Can emerging technologies help bridge the cybersecurity skills gap?

Cybercriminals are increasingly finding new ways to hack into organizational networks to cause mass disruption and steal sensitive personal or valuable corporate data. While achieving good cybersecurity is a multifaceted challenge, the cybersecurity skills shortage we are experiencing today is adding to the problem and leaving many organizations struggling to keep up with the ever-changing threat landscape. Globally, more than three million jobs are currently unfilled, making it harder to prevent cybersecurity incidents.

In 2018, the Cybersecurity Tech Accord participated in the annual conference organized by the National Initiative for Cybersecurity Education (NICE) in United States. The conference, along with numerous studies that were published in late 2018, highlighted the rapidly increasing gap in the number of cybersecurity professionals available to fill critical roles in the workforce today. The event and these recent studies have underlined the inescapable reality that action in this space needs to be taken to address this growing problem, and quickly.

NICE is a wonderful example of what needs to be, and can be, done if different stakeholders come together to address complex problems. In fostering a partnership between government, academia, and the private sector, NICE has already helped expand the cybersecurity workforce by accelerating necessary learning and skills development, nurturing a diverse education community, and guiding career development and workforce planning. However, by now it is also clear that any meaningful intervention will only start bearing fruit in a few years’ time, and that innovative approaches to safeguarding global security and economic prosperity are needed today.

To demonstrate its public commitment to improve the security, stability and resilience of cyberspace, the Cybersecurity Tech Accord today published a whitepaper on, Addressing the cybersecurity skills gap through cooperation. education and emerging technologies. The whitepaper underscores the critical need for industries to adopt and implement emerging technologies such as Artificial Intelligence (AI) and machine learning, among others, to increase cybersecurity and scale responses in an environment in which cybersecurity positions remain unfilled by qualified professionals, and current cybersecurity teams are being stretched thin.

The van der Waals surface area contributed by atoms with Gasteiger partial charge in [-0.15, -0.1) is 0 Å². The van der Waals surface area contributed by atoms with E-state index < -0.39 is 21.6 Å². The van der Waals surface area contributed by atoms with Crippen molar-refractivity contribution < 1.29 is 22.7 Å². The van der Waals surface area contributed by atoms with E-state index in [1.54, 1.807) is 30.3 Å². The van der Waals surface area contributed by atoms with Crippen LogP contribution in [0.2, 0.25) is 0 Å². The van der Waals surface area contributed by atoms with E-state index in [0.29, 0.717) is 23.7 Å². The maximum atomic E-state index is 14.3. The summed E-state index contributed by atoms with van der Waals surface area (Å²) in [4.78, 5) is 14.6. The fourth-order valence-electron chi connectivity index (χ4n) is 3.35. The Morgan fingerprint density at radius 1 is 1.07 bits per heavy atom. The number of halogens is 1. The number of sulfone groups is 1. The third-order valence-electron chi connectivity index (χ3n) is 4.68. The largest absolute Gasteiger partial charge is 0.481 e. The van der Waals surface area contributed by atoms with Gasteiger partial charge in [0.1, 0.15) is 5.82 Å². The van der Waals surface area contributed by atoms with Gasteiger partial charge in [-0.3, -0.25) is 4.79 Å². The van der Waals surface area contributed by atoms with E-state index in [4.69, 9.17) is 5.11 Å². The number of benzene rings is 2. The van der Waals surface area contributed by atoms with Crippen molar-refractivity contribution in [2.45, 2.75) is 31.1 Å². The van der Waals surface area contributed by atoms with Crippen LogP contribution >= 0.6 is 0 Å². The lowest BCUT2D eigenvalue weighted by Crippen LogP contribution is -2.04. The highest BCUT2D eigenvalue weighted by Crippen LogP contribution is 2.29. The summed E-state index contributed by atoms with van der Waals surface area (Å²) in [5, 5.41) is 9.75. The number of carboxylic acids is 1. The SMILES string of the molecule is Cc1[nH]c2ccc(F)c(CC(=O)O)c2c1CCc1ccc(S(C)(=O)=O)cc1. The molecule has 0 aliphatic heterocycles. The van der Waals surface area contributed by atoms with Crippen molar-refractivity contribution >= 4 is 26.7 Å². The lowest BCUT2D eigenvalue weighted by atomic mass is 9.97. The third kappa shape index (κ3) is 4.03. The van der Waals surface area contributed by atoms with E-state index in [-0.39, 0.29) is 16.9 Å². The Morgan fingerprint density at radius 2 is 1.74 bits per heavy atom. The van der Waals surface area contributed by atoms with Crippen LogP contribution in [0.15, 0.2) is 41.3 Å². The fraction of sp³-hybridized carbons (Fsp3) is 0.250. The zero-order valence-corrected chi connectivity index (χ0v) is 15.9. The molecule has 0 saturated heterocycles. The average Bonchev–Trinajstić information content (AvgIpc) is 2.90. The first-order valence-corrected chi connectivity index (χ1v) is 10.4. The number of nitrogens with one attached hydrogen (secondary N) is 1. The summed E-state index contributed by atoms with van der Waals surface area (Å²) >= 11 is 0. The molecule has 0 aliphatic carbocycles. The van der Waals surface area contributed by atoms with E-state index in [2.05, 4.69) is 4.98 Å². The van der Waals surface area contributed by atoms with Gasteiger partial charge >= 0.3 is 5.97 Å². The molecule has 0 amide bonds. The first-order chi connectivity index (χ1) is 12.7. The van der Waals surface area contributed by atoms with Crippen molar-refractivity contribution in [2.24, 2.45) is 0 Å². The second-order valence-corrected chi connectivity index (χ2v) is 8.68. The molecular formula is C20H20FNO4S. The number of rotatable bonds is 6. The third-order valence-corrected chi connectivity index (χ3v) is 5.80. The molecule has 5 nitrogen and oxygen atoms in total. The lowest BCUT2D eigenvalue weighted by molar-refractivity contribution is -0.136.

We believe organizations that continue to address their cybersecurity needs strictly by relying on understaffed workforces put themselves and their customers at greater risk from sophisticated, large scale cyberattacks that are increasingly heavily automated by machines, especially in the near-term. As an example, while a human hacker can spend several hours on multiple attempts to take control of a single company’s network, a malicious bot can compromise computers to launch denial of service (DoS) attacks, seek out and exploit several known vulnerabilities, scan a company’s network, and steal and dump credentials for other vulnerable machines all within minutes. Enterprises that adopt artificial intelligence (AI) and machine learning, among other emerging technology solutions, will be able to further navigate this increasingly malicious landscape and counter sophisticated attacks, allowing software to fight software in an innovative, fast network.

However, we recognize that these tools will not solve the problem. We need to do more, on education, on technology, and on ensuring cybersecurity is treated as a business priority. Therefore, the Cybersecurity Tech Accord signatories urge both policy makers and the industry to:

  • Support reform in education: Give greater priority to STEM curricula and career paths that adequately prepare future generations to work with emerging technologies.
  • Establish cooperation between government, academia and industry: Use public private partnerships to identify the cybersecurity skills that are particularly needed, and also to determine how these can be addressed, e.g. through dedicated university courses or certified trainings with the private sector.
  • Make the adoption of emerging technologies a strategic business priority: Technologies, such as AI and cloud computing can enable a smaller number of IT professionals to centrally manage certain aspects of security, e.g. patch management or administrative privilege access rights.
  • Prepare for automation of cybersecurity skills: In the near future many cybersecurity functions will be automated. As a result, cybersecurity professionals will have to trained to add value by dealing with more advanced threats and by utilizing complex data science.
  • Foster AI-friendly policy environments: Support open and fair markets, ensure the free flow of data, create workable privacy and access to data regimes, and promote greater regulatory alignment and common practices/standards across jurisdictions.

The effort to establish a more secure cyberspace will require improvements in many areas, from improvements in technology, to government policy, to industry standards. Creating a cybersecurity workforce that has the capacity and capability to do the job should remain a focal point of this process. Ensuring that we leverage the tools we already have available to us today to enhance our defenses needs to be a similarly critical component of our approach.

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